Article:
Publicado por: Ricardo Shimosakai | 27/05/2015

Officials open Dugan Lake Accessible Trail

WLIB councillor Willie Sellars, CRD chair Al Richmond, directors Joan Sorley and Steve Forseth and District Recreation Officer Desi Cheverie officially open the Dugan Lake Trail.WLIB councillor Willie Sellars, CRD chair Al Richmond, directors Joan Sorley and Steve Forseth and District Recreation Officer Desi Cheverie officially open the Dugan Lake Trail.

Accessing the waterfront at Dugan Lake has become much easier thanks to the development of a new trail at the popular recreation site.

“The accessible trail head starts at the dock with really great signage and follows along the lake below all the camp sites,” said Cariboo Regional District director Joan Sorley. “When we officially opened the trail Friday, the park facilitator told us many people are coming out  just to walk the trail.”

The trail was built in partnership between the Williams Lake Indian Band, the CRD, Northern Development Initiative Trust (NDIT), Cariboo Chilcotin Beetle Action Coalition (CCBAC) and the provincial government through the BC Community Recreation Program.

Approximately one kilometre long and featuring a packed, crushed gravel surface, the trail’s accessibility is being appreciated.

WLIB councillor Willie Sellars said they brought a group of Elders out to walk along the trail and they really appreciated the trail as well.

Dugan Lake is situated among rolling hills in a spruce-lodgepole pine forest, offers a BC Forest Service campsite and is a great spot for viewing wildlife.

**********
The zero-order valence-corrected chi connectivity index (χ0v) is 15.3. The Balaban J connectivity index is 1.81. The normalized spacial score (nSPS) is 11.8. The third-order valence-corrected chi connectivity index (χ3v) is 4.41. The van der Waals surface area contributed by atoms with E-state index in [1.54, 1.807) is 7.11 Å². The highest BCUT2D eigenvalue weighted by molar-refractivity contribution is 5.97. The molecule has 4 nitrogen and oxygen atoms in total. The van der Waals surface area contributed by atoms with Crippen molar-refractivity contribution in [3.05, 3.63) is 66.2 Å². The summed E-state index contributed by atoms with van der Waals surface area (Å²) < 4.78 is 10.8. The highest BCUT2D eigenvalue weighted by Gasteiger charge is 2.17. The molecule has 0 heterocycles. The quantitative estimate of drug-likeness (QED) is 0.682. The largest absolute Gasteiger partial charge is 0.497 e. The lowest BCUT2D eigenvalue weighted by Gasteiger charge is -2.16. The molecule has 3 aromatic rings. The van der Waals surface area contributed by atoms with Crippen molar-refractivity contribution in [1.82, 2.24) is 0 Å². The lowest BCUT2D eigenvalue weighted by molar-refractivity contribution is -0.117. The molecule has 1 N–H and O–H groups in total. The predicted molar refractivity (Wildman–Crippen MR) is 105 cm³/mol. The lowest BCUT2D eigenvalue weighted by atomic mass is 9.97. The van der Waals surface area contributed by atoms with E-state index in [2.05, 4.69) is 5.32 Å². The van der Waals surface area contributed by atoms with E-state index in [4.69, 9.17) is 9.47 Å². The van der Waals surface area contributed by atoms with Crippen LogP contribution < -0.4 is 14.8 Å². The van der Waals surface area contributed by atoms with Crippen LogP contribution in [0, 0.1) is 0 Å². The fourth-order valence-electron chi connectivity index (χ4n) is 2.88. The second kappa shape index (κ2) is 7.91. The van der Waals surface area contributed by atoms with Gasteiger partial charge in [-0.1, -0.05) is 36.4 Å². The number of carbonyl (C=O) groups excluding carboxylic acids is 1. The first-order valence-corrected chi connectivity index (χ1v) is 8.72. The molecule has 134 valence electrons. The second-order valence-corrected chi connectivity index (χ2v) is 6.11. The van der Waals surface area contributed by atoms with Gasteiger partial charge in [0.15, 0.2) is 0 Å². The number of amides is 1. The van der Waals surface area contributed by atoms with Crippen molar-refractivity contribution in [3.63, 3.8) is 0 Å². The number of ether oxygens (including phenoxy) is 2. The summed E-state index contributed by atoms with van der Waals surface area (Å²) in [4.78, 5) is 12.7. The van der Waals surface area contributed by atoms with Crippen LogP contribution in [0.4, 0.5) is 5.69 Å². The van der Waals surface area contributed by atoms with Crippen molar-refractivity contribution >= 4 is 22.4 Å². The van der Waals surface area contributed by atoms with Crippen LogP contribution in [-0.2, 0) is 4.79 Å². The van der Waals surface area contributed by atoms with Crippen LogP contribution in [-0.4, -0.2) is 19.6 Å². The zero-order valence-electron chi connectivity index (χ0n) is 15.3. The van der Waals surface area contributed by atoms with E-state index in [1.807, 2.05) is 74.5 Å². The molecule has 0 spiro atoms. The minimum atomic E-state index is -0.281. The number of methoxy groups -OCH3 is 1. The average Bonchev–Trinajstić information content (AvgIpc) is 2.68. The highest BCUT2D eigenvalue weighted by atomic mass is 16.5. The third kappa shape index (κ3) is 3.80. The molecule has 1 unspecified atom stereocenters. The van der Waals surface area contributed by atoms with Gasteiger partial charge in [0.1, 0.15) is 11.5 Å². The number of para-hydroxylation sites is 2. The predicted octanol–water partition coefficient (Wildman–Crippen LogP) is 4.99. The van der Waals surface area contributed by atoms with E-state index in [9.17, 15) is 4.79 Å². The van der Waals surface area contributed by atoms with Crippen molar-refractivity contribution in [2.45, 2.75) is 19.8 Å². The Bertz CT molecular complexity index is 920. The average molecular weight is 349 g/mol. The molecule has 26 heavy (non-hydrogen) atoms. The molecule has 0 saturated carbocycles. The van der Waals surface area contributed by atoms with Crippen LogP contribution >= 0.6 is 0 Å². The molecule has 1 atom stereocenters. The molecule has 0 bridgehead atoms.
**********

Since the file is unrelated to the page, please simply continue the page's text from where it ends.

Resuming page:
An accessible dock on the low mobility trail also allows visitors to cast a line into this popular fishing lake.

The trail has a gentle grade with one steeper section. An accessible outhouse, accessible dock, three benches and a kiosk at the trailhead with information about the trail are also available for users’ convenience.

Sellars also described the trail as a perfect example of partnerships.

“Through these relationships we have delivered something that will help bolster the already growing trail network and contributes to more trails in the local area,” Sellars said. “Providing another tourism option will also further diversify our economy and give people more of a reason to visit our area, take in the views and experience the Cariboo.”

In 2006, the CRD board passed a resolution to work toward developing the Cariboo-Chilcotin as a world leader in accessible outdoor recreation and tap into niche tourism markets for persons of low mobility.

Other wheelchair accessible sites within the CRD include Tatlayoko, Kersley, Cottonwood Historic Site, 108 Mile/Sepa Lakes, Lac La Hache, Horsefly Salmon Spawning Trails, Gavin Lakeshore Trail, and most recently the 99 Mile Accessible Trail which was officially opened last fall. There are currently seven other accessible wilderness trails being developed by the CRD, some of which were funded through the Community Recreation Program.

For further information about the growing list of accessible trails within the Cariboo Regional District, visit the and look under services/recreation.

Source: The Williams Lake Tribune


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